“Big Dreams and Good Genes”
By Mary Marcia Brown
I can well remember the days when a race time was merely an assemblage of meaningless numbers nestled nearly to each other and blurted out passionately, by the participant who had received them, when a friend, family member, or colleague posed the obligatory, “So how’d you do in the race on Saturday?” I can recall being the sender of that very question and responding with an, “Oh, that’s great!” whether the revealed 5K time was 16 or 60 minutes, or whether the disclosed distance marathon time was 2:15 or six hours. The fact is, one truly cannot comprehend times relative to running until he or she has run. At least, I couldn’t.
Three years ago, right before my very first road race (an unforgettable 5K), I remember asking my dad about some of the races he had run. At 58, he had quite a number of race venues and varied distances to his credit for the 10 plus years that road races had crept into his yearly calendar of events. At that time, his personal record for a 5K road race was 17 minutes, his half- marathon best was 1.17, and he was still holding a 3:02 marathon mark that he was braced to bring below the three hour threshold. Mayhap, most interesting to me as a road running neophyte kneeling to lace my shoes for the novel event that morning were the stories surrounding his first 50 furlong road race endeavor.
It was a 10K event in the mountains of Hendersonville, NC. A novice, having no concept of ‘a good running time,’ my dad endeavored to finish the race running. He hurried up the hillocks and held a steady pace throughout the mist-filled remainder of the meandering mountainous course. Still having no true interpretation of race times, my dad soared through the final stretch with a stellar 39-minute finish; a time worthy enough of an acknowledged place finishing and award he received via mail a couple weeks later. My first race faltered to find my 27-minute finish worthy of an award. I did finish however, and I finished running, realizing my sub 30-minute goal.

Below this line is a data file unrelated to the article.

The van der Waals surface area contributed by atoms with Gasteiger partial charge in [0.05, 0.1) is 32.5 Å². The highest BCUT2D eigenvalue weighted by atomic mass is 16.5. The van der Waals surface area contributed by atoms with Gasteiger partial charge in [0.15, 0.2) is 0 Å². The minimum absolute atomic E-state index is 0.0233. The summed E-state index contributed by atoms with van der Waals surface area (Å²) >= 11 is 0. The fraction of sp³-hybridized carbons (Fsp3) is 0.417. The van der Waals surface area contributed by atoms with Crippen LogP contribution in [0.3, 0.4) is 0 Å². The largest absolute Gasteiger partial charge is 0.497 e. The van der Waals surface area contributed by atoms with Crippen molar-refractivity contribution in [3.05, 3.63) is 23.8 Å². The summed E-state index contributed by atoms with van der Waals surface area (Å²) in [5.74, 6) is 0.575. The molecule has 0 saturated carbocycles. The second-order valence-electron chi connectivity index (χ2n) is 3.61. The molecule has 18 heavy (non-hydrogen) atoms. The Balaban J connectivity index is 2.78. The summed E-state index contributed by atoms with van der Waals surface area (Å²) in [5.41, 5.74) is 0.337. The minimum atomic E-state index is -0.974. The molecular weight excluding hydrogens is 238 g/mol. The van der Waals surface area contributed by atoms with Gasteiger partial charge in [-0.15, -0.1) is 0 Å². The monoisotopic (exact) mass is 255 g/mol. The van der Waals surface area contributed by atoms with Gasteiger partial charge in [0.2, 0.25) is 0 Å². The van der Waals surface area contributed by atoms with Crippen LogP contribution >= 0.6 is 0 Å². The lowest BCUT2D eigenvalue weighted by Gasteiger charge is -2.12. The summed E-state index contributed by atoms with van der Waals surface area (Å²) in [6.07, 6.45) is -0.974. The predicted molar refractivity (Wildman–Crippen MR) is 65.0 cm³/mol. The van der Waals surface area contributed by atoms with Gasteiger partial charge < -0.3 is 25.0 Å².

The next road race my dad and I ran together was the Run for the Red in Fayetteville, NC, the following year. I rallied among the 5K runners while my dad’s attention was directed to the drove of drifters making their way to the 10K start. At the finish line, I spritely sprung up, jumping and cheering as my dad charged for the finish like a true champ. It was a day of delight as the dulcet of my name delivered over the speakers for third place age group winner was only the tantalizing appetizer for the NC Grand Master Champion entrée recognition my dad was awarded for his 36.41 finish.
The significance of the clock has certainly heightened over the past 36 months since my first road race. I run religiously…to ready myself for a run, to race in a run and to recover from a run. I too have accumulated a lengthy list of varied venues and race distances. With each one, I grow ever more cognizant of my time, my splits and my aspirations for a successive goal. I continue to be inspired and wowed by witnessing my dad’s rigorous training regimen and watching him run with apparent increased speed and fluidity. Perhaps my most ambitious goal is to one day be as good a runner as my dad is. Granted, those are pretty large running shoes to fill. But just maybe, by pairing my big dreams with good genes I might be prepared to one day accept the family baton.
Mary Marcia Brown is a Freelance Writer living in Pinehurst, NC. Her dad, Will, lives in Southern Pines, NC, where is a Certified Personal Trainer. Both Mary Marcia and Will remain athletically competitive running five to 10 road races each year.
Top photo: Mary Marcia Brown
Bottom photo: Will Morrell